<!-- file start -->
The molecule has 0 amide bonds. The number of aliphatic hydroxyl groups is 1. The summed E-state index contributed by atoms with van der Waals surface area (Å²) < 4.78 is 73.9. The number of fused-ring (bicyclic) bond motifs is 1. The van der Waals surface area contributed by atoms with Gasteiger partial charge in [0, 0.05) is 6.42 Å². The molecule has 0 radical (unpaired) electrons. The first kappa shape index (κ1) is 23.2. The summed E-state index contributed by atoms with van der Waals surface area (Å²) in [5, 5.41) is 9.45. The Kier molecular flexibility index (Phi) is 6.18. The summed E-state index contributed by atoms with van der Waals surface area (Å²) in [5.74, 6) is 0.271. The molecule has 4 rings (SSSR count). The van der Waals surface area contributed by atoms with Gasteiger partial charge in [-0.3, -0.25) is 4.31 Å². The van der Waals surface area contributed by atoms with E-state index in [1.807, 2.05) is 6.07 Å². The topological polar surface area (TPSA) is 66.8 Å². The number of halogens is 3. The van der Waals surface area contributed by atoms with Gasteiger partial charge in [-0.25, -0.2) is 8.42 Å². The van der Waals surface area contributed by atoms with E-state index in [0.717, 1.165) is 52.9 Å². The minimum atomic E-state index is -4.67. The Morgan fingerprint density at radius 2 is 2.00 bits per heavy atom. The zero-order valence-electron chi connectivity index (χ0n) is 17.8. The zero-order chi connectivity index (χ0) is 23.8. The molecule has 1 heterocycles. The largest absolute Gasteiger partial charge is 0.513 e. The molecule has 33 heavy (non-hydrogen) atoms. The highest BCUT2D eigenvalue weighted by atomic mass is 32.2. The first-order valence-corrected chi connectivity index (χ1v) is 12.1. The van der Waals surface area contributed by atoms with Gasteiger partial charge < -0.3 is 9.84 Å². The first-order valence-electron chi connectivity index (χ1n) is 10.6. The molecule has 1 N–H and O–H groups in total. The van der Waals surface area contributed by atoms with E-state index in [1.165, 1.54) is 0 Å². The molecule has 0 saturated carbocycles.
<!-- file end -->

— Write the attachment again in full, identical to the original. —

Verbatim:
The molecule has 0 amide bonds. The number of aliphatic hydroxyl groups is 1. The summed E-state index contributed by atoms with van der Waals surface area (Å²) < 4.78 is 73.9. The number of fused-ring (bicyclic) bond motifs is 1. The van der Waals surface area contributed by atoms with Gasteiger partial charge in [0, 0.05) is 6.42 Å². The molecule has 0 radical (unpaired) electrons. The first kappa shape index (κ1) is 23.2. The summed E-state index contributed by atoms with van der Waals surface area (Å²) in [5, 5.41) is 9.45. The Kier molecular flexibility index (Phi) is 6.18. The summed E-state index contributed by atoms with van der Waals surface area (Å²) in [5.74, 6) is 0.271. The molecule has 4 rings (SSSR count). The van der Waals surface area contributed by atoms with Gasteiger partial charge in [-0.3, -0.25) is 4.31 Å². The van der Waals surface area contributed by atoms with E-state index in [1.807, 2.05) is 6.07 Å². The topological polar surface area (TPSA) is 66.8 Å². The number of halogens is 3. The van der Waals surface area contributed by atoms with Gasteiger partial charge in [-0.25, -0.2) is 8.42 Å². The van der Waals surface area contributed by atoms with E-state index in [0.717, 1.165) is 52.9 Å². The minimum atomic E-state index is -4.67. The Morgan fingerprint density at radius 2 is 2.00 bits per heavy atom. The zero-order valence-electron chi connectivity index (χ0n) is 17.8. The zero-order chi connectivity index (χ0) is 23.8. The molecule has 1 heterocycles. The largest absolute Gasteiger partial charge is 0.513 e. The molecule has 33 heavy (non-hydrogen) atoms. The highest BCUT2D eigenvalue weighted by atomic mass is 32.2. The first-order valence-corrected chi connectivity index (χ1v) is 12.1. The van der Waals surface area contributed by atoms with Gasteiger partial charge < -0.3 is 9.84 Å². The first-order valence-electron chi connectivity index (χ1n) is 10.6. The molecule has 1 N–H and O–H groups in total. The van der Waals surface area contributed by atoms with E-state index in [1.165, 1.54) is 0 Å². The molecule has 0 saturated carbocycles.